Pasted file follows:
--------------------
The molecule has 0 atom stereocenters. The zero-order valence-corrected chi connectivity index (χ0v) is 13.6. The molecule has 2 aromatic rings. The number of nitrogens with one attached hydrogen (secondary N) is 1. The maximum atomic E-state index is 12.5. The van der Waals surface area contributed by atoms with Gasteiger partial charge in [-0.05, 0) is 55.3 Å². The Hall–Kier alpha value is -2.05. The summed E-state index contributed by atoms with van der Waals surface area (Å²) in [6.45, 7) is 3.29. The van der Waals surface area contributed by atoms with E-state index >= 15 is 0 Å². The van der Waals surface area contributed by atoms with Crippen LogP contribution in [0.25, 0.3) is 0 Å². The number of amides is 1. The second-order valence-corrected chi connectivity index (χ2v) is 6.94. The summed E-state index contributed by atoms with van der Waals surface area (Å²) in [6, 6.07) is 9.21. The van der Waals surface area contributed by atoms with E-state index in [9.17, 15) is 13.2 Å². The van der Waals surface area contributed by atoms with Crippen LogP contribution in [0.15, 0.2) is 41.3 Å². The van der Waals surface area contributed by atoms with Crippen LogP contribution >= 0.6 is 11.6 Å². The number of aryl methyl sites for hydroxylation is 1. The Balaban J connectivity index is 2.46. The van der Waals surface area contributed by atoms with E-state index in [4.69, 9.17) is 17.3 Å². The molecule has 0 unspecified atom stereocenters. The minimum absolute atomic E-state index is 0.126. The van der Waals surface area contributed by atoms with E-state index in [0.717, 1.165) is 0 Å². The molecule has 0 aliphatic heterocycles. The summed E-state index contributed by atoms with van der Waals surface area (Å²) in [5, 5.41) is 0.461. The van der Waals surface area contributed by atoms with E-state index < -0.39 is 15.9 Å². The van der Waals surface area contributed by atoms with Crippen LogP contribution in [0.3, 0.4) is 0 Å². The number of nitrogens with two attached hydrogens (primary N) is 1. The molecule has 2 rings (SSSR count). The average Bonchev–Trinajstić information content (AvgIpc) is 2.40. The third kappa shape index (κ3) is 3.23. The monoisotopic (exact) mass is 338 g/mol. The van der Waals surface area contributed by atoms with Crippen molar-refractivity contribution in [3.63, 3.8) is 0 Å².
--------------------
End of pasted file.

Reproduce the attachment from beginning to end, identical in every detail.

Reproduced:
The molecule has 0 atom stereocenters. The zero-order valence-corrected chi connectivity index (χ0v) is 13.6. The molecule has 2 aromatic rings. The number of nitrogens with one attached hydrogen (secondary N) is 1. The maximum atomic E-state index is 12.5. The van der Waals surface area contributed by atoms with Gasteiger partial charge in [-0.05, 0) is 55.3 Å². The Hall–Kier alpha value is -2.05. The summed E-state index contributed by atoms with van der Waals surface area (Å²) in [6.45, 7) is 3.29. The van der Waals surface area contributed by atoms with E-state index >= 15 is 0 Å². The van der Waals surface area contributed by atoms with Crippen LogP contribution in [0.25, 0.3) is 0 Å². The number of amides is 1. The second-order valence-corrected chi connectivity index (χ2v) is 6.94. The summed E-state index contributed by atoms with van der Waals surface area (Å²) in [6, 6.07) is 9.21. The van der Waals surface area contributed by atoms with E-state index in [9.17, 15) is 13.2 Å². The van der Waals surface area contributed by atoms with Crippen LogP contribution in [0.15, 0.2) is 41.3 Å². The van der Waals surface area contributed by atoms with Crippen LogP contribution >= 0.6 is 11.6 Å². The number of aryl methyl sites for hydroxylation is 1. The Balaban J connectivity index is 2.46. The van der Waals surface area contributed by atoms with E-state index in [4.69, 9.17) is 17.3 Å². The molecule has 0 unspecified atom stereocenters. The minimum absolute atomic E-state index is 0.126. The van der Waals surface area contributed by atoms with E-state index in [0.717, 1.165) is 0 Å². The molecule has 0 aliphatic heterocycles. The summed E-state index contributed by atoms with van der Waals surface area (Å²) in [5, 5.41) is 0.461. The van der Waals surface area contributed by atoms with E-state index < -0.39 is 15.9 Å². The van der Waals surface area contributed by atoms with Crippen LogP contribution in [0.3, 0.4) is 0 Å². The number of nitrogens with two attached hydrogens (primary N) is 1. The molecule has 2 rings (SSSR count). The average Bonchev–Trinajstić information content (AvgIpc) is 2.40. The third kappa shape index (κ3) is 3.23. The monoisotopic (exact) mass is 338 g/mol. The van der Waals surface area contributed by atoms with Crippen molar-refractivity contribution in [3.63, 3.8) is 0 Å².